Sepsis Impacts Survival in Medicare Beneficiaries Presenting with Acute Myocardial Infarction - Abstract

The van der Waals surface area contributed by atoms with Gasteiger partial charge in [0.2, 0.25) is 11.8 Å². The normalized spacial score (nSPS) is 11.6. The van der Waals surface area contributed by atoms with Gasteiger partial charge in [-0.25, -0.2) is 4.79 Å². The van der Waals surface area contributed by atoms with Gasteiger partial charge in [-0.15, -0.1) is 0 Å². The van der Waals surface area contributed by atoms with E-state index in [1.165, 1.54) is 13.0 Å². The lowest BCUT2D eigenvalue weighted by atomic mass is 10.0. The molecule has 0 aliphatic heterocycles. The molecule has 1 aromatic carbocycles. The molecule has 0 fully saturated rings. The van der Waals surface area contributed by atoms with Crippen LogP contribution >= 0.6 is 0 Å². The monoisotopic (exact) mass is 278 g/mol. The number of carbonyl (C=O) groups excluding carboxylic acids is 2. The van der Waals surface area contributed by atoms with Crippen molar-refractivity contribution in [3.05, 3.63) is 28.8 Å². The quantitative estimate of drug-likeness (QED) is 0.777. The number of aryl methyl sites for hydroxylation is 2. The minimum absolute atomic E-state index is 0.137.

Background: Aggressive measures to rapidly identify acute myocardial infarction (AMI) patients and shorten door-to-balloon (D2B) time risks missing the diagnosis of alternative and/or concomitant medical conditions, including sepsis. This may delay initiation of appropriate therapy, for diseases like sepsis which account for 13.5% of all hospital admissions. The purpose of this study is to identify the impact of sepsis in patients with acute myocardial infarction, as well as the timing of percutaneous coronary intervention on mortality. Methods: Retrospective analysis of 2018 and 2019 Centers for Medicare and Medicaid Services-linked data identified all Medicare beneficiaries (MBs) hospitalized for an AMI (STEMI, NSTEMI, or Type II). The key outcome variables were observed and predicted hospital morality rates, and the timing of PCI procedure. Results: In total 859,794 MBs were hospitalized with AMI Present on Admission (POA) with an observed mortality rate of 8.2%. Of these MBs, nearly 14% also had sepsis POA. When sepsis was POA, 20.9% of MBs died during their AMI hospitalization compared to 6.2% of MBs without sepsis POA. MBs with sepsis who had their PCI on the day of admission all experienced higher observed than predicted mortality rates regardless of the type of AMI with the difference between observed and predicted mortality rates ranging for 10.7 percentage points for Type II AMI to 6.63 percentage points for MBs with STEMI. Conversely MBs with sepsis who received a PCI after their admission day, all had observed mortality rates that were lower than predicted mortality rates. Conclusions: MBs with AMI who are septic on admission are 3.3 times more likely to die than those MBs without sepsis. A comparison of observed and predicted mortality rates among MBs with sepsis suggest that mortality rates for AMI patients with sepsis can be improved by delaying the timing of PCI.